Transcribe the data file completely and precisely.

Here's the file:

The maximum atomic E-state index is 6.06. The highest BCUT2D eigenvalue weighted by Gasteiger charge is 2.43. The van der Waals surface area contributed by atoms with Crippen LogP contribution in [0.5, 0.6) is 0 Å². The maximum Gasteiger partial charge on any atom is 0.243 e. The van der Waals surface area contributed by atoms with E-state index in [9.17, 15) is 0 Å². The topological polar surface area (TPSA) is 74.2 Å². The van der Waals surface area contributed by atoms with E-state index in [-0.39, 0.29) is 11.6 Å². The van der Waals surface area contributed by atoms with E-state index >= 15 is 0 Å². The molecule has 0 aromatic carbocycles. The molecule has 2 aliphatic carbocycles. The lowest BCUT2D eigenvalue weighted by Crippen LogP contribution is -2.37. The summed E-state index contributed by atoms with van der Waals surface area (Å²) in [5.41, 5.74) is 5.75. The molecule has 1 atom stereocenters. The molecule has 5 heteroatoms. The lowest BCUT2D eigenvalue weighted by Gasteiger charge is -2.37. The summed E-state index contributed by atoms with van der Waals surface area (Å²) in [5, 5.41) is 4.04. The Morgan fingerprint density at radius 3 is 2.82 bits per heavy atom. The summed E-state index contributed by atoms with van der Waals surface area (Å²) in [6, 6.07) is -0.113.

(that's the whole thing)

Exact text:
The maximum atomic E-state index is 6.06. The highest BCUT2D eigenvalue weighted by Gasteiger charge is 2.43. The van der Waals surface area contributed by atoms with Crippen LogP contribution in [0.5, 0.6) is 0 Å². The maximum Gasteiger partial charge on any atom is 0.243 e. The van der Waals surface area contributed by atoms with E-state index in [9.17, 15) is 0 Å². The topological polar surface area (TPSA) is 74.2 Å². The van der Waals surface area contributed by atoms with E-state index in [-0.39, 0.29) is 11.6 Å². The van der Waals surface area contributed by atoms with E-state index >= 15 is 0 Å². The molecule has 0 aromatic carbocycles. The molecule has 2 aliphatic carbocycles. The lowest BCUT2D eigenvalue weighted by Crippen LogP contribution is -2.37. The summed E-state index contributed by atoms with van der Waals surface area (Å²) in [5.41, 5.74) is 5.75. The molecule has 1 atom stereocenters. The molecule has 5 heteroatoms. The lowest BCUT2D eigenvalue weighted by Gasteiger charge is -2.37. The summed E-state index contributed by atoms with van der Waals surface area (Å²) in [5, 5.41) is 4.04. The Morgan fingerprint density at radius 3 is 2.82 bits per heavy atom. The summed E-state index contributed by atoms with van der Waals surface area (Å²) in [6, 6.07) is -0.113.